Valerie Palmieri became the CEO of Vermillion, Inc. (NASDAQ:VRML) in 2015. This report will, first, examine the CEO compensation levels in comparison to CEO compensation at companies of similar size. Then we'll look at a snap shot of the business growth. Third, we'll reflect on the total return to shareholders over three years, as a second measure of business performance. The aim of all this is to consider the appropriateness of CEO pay levels.
How Does Valerie Palmieri's Compensation Compare With Similar Sized Companies?
According to our data, Vermillion, Inc. has a market capitalization of US$74m, and pays its CEO total annual compensation worth US$684k. (This figure is for the year to December 2018). While we always look at total compensation first, we note that the salary component is less, at US$375k. We took a group of companies with market capitalizations below US$200m, and calculated the median CEO total compensation to be US$473k.
It would therefore appear that Vermillion, Inc. pays Valerie Palmieri more than the median CEO remuneration at companies of a similar size, in the same market. However, this fact alone doesn't mean the remuneration is too high. We can get a better idea of how generous the pay is by looking at the performance of the underlying business.
You can see a visual representation of the CEO compensation at Vermillion, below.
Is Vermillion, Inc. Growing?
Over the last three years Vermillion, Inc. has grown its earnings per share (EPS) by an average of 31% per year (using a line of best fit). In the last year, its revenue is up 5.4%.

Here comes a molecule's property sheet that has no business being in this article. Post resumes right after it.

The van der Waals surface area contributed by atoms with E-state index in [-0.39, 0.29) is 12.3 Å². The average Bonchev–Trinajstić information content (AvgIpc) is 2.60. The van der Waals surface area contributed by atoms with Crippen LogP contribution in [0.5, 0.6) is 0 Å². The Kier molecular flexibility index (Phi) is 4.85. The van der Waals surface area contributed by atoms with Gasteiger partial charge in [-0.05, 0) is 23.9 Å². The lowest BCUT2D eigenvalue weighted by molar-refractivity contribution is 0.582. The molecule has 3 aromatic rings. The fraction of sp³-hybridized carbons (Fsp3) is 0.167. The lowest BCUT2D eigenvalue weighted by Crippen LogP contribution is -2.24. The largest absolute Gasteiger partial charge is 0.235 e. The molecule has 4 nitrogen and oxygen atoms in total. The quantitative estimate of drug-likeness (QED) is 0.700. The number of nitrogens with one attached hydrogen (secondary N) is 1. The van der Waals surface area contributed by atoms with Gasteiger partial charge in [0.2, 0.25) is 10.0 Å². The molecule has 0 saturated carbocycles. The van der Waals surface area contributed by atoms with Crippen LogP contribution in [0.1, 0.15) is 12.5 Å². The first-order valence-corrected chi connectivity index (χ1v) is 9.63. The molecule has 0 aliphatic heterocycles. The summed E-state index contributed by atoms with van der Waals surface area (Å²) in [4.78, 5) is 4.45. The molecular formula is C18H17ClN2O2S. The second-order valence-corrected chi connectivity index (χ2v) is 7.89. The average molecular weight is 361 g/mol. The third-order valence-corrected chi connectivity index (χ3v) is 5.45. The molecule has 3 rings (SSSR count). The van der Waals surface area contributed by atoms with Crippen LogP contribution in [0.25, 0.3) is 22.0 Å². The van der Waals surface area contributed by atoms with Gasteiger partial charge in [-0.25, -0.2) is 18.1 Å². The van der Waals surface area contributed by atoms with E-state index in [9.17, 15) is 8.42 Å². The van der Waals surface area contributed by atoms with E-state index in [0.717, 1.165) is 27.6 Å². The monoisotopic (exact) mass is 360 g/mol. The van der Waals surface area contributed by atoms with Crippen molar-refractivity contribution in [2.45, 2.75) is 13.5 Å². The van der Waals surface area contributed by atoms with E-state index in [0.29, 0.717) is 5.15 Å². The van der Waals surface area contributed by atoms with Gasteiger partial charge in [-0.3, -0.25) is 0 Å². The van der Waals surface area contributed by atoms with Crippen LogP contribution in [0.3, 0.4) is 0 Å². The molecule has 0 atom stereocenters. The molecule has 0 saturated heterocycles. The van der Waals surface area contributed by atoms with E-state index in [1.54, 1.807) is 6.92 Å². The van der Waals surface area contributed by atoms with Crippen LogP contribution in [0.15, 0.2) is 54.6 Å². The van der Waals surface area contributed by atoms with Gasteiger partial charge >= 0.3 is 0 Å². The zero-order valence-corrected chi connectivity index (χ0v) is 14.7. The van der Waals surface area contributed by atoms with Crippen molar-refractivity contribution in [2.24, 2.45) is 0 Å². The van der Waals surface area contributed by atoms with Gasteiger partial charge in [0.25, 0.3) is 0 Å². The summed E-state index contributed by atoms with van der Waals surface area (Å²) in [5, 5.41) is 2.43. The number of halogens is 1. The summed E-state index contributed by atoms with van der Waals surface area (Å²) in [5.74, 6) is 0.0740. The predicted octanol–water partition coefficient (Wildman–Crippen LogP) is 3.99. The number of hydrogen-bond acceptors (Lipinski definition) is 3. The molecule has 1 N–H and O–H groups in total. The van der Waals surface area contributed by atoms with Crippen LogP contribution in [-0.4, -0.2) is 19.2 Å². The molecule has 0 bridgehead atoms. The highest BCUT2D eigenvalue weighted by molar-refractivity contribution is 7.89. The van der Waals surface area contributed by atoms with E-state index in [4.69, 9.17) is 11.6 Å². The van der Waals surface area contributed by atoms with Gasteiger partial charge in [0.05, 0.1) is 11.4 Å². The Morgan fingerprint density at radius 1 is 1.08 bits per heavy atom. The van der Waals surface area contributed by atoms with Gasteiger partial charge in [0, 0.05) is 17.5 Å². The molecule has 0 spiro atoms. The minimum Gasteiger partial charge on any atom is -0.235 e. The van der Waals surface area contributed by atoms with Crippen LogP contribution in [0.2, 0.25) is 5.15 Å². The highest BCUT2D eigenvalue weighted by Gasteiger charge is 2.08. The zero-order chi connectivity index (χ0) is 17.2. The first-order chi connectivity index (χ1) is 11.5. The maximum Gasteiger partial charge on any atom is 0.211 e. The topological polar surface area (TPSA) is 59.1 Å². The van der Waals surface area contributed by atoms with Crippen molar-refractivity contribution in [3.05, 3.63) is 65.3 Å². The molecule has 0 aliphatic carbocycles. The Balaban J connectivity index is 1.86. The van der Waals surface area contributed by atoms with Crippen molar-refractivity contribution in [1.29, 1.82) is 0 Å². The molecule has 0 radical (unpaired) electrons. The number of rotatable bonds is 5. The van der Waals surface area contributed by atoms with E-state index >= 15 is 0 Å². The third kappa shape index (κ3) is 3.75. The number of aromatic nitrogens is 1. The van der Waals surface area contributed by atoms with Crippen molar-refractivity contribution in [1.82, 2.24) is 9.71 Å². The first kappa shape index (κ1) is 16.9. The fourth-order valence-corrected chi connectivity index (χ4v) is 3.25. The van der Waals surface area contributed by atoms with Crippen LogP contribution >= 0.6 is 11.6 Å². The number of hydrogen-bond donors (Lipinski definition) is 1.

This demonstrates that the company has been improving recently. A good result. It's nice to see a little revenue growth, as this is consistent with healthy business conditions. Although we don't have analyst forecasts, you could get a better understanding of its growth by checking out this more detailed historical graph of earnings, revenue and cash flow.
Has Vermillion, Inc. Been A Good Investment?
Since shareholders would have lost about 42% over three years, some Vermillion, Inc. shareholders would surely be feeling negative emotions. It therefore might be upsetting for shareholders if the CEO were paid generously.
We examined the amount Vermillion, Inc. pays its CEO, and compared it to the amount paid by similar sized companies. We found that it pays well over the median amount paid in the benchmark group.
However we must not forget that the EPS growth has been very strong over three years. Having said that, shareholders may be disappointed with the weak returns over the last three years. One might thus conclude that it would be better if the company waited until growth is reflected in the share price, before increasing CEO compensation. So you may want to check if insiders are buying Vermillion shares with their own money (free access).
Of course, you might find a fantastic investment by looking elsewhere. So take a peek at this free list of interesting companies.
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